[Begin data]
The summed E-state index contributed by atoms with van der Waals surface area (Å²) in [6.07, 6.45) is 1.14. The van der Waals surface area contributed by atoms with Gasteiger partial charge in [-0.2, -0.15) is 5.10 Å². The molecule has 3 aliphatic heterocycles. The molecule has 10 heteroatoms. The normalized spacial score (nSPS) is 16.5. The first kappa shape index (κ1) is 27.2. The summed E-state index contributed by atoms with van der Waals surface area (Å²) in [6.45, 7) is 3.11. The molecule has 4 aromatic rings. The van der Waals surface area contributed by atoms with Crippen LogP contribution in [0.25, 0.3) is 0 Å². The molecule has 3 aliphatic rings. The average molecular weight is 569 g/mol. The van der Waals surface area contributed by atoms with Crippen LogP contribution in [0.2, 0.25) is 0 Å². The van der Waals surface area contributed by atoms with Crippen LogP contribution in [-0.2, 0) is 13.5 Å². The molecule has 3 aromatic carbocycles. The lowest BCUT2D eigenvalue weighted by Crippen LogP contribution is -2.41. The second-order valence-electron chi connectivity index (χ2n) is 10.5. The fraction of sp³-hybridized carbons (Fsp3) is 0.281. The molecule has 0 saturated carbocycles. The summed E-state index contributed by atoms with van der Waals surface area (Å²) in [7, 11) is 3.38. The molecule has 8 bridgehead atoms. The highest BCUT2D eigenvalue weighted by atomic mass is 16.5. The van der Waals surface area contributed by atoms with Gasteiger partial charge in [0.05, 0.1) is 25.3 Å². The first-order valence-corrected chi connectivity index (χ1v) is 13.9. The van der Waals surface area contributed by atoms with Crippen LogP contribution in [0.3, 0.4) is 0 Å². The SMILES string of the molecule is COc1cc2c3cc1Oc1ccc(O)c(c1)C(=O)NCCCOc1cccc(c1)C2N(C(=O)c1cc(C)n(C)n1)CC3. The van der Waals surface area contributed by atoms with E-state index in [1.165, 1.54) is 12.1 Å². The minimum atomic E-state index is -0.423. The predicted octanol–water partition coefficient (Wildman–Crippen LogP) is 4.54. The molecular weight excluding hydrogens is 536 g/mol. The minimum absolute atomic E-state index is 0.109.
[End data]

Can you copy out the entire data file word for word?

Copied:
The summed E-state index contributed by atoms with van der Waals surface area (Å²) in [6.07, 6.45) is 1.14. The van der Waals surface area contributed by atoms with Gasteiger partial charge in [-0.2, -0.15) is 5.10 Å². The molecule has 3 aliphatic heterocycles. The molecule has 10 heteroatoms. The normalized spacial score (nSPS) is 16.5. The first kappa shape index (κ1) is 27.2. The summed E-state index contributed by atoms with van der Waals surface area (Å²) in [6.45, 7) is 3.11. The molecule has 4 aromatic rings. The van der Waals surface area contributed by atoms with Crippen LogP contribution in [0.25, 0.3) is 0 Å². The molecule has 3 aliphatic rings. The average molecular weight is 569 g/mol. The van der Waals surface area contributed by atoms with Crippen LogP contribution in [0.2, 0.25) is 0 Å². The van der Waals surface area contributed by atoms with Crippen LogP contribution in [-0.2, 0) is 13.5 Å². The molecule has 3 aromatic carbocycles. The lowest BCUT2D eigenvalue weighted by Crippen LogP contribution is -2.41. The second-order valence-electron chi connectivity index (χ2n) is 10.5. The fraction of sp³-hybridized carbons (Fsp3) is 0.281. The molecule has 0 saturated carbocycles. The summed E-state index contributed by atoms with van der Waals surface area (Å²) in [7, 11) is 3.38. The molecule has 8 bridgehead atoms. The highest BCUT2D eigenvalue weighted by atomic mass is 16.5. The van der Waals surface area contributed by atoms with Gasteiger partial charge in [0.05, 0.1) is 25.3 Å². The first-order valence-corrected chi connectivity index (χ1v) is 13.9. The van der Waals surface area contributed by atoms with Crippen LogP contribution in [0.3, 0.4) is 0 Å². The SMILES string of the molecule is COc1cc2c3cc1Oc1ccc(O)c(c1)C(=O)NCCCOc1cccc(c1)C2N(C(=O)c1cc(C)n(C)n1)CC3. The van der Waals surface area contributed by atoms with E-state index in [1.165, 1.54) is 12.1 Å². The minimum atomic E-state index is -0.423. The predicted octanol–water partition coefficient (Wildman–Crippen LogP) is 4.54. The molecular weight excluding hydrogens is 536 g/mol. The minimum absolute atomic E-state index is 0.109.